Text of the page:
Enter Ben Ainslee. A Olympic gold medal winning sailor and expert tactician. They say he can listen to the water and knows on intuition where to send the boat. After a tactical blunder, Ainslee was brought onto the main Oracle boat and has made a noticeable difference.

Under extreme pressure, most teams would be afraid to bring in someone new. As with everything, its a gamble but new perspective combined with intuitive ability may just be the boost your team needs. We have barely seen Oracle in the wrong place since Ainslee came onboard.


Be the Underdog: At the start of the America’s Cup, ETNZ was the underdog. A small country with a small budget pitted against the money and might of Oracle and America. After 8 wins for ETNZ the positioning had switched.

Oracle became the underdog. Not that anyone was rooting for them. America isn’t even paying attention to the Cup. That doesn’t matter. Team Oracle feels like the underdog and that changes their mental approach to the game.

ETNZ is winning. Mentally they say to themselves, let’s just keep on doing our thing until we win. Its worked so far, so why change it?

Oracle has been losing. They knew if they didn’t mix it up fast, its was all going to come crashing down around them. So they got scrappy, mixing, matching and experimenting until they have found a combination that started working. Now they are in the power position.

So ETNZ is the underdog again. Simply because they changed nothing. Which also means they have not switched to a scrappy mentality.

07/09/2013 - San Francisco (USA CA) - 34th America's Cup -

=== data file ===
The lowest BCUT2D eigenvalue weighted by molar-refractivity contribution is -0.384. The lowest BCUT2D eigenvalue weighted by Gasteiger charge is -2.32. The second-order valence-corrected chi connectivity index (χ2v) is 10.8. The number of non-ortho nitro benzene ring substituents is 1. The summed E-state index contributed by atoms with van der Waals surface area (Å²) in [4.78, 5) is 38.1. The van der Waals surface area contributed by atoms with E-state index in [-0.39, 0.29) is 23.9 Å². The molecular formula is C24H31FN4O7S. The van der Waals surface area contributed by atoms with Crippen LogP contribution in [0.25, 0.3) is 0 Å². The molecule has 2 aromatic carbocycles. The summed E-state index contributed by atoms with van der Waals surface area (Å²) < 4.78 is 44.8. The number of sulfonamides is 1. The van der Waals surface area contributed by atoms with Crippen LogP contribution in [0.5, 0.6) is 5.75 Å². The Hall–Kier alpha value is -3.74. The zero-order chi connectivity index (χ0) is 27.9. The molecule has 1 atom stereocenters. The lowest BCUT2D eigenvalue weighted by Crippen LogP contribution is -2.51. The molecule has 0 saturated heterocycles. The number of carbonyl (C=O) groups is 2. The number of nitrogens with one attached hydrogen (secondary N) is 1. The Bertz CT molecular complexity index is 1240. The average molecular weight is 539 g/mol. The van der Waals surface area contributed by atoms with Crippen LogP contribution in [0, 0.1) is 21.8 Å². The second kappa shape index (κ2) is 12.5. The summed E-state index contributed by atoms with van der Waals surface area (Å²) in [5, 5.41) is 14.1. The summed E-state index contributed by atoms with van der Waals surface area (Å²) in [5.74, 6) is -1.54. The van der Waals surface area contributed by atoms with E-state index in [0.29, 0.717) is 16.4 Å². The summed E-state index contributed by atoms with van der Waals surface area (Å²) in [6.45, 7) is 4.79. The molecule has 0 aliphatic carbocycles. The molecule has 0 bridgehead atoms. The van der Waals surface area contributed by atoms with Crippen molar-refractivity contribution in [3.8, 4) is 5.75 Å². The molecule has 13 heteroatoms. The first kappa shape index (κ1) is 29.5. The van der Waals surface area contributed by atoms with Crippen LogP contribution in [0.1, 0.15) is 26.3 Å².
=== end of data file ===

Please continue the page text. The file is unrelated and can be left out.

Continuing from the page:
ETNZ have one more race to go, it is too late to start innovating? Waiting for Oracle to mistake a mistake won’t win ETNZ the game.  Even if Oracle did make a mistake, as a Team and a Boat they are mentally ready for change as they have been innovating, fearlessly everyday.

It took seven failures before Oracle got the combination that consistently took them over the finish line first. ETNZ don’t have time to get scrappy with one race to go. They have to do what they have been doing and hope for the best.

Key lessons: Leaders in a field only remain so if they continually focus in improving what they are doing. There is always a competitor ready to steal your limelight if you are not on the ball.

Staying in front means creating the conditions for your teams to thrive in – testing everyday, experimenting, being okay with continual failure, working under time constraints with very specific challenges and with a leader who is comfortable creating those conditions and making the hard calls when needed. Innovation is resourcefulness, toughness and having a mindset that allows for change.


P.P.S: Speaking of leaders, Oracle’s skipper Jimmy Spithill is Australian. Being one of my countrymen it okay to make a broad generalisations about him. Australians can be cunning, never say die, willing to get dirty in a fight and most of all resourceful. I bet he knows how to make the most of what he has got to work with and use it in ways people wouldn’t expect.


2 thoughts on “What the America’s Cup teaches us about Innovation

  1. Pingback: Innovation Excellence | What Dancing Can Teach Us about Innovation

  2. Pingback: What Can Dancing Teach Us About Innovation? |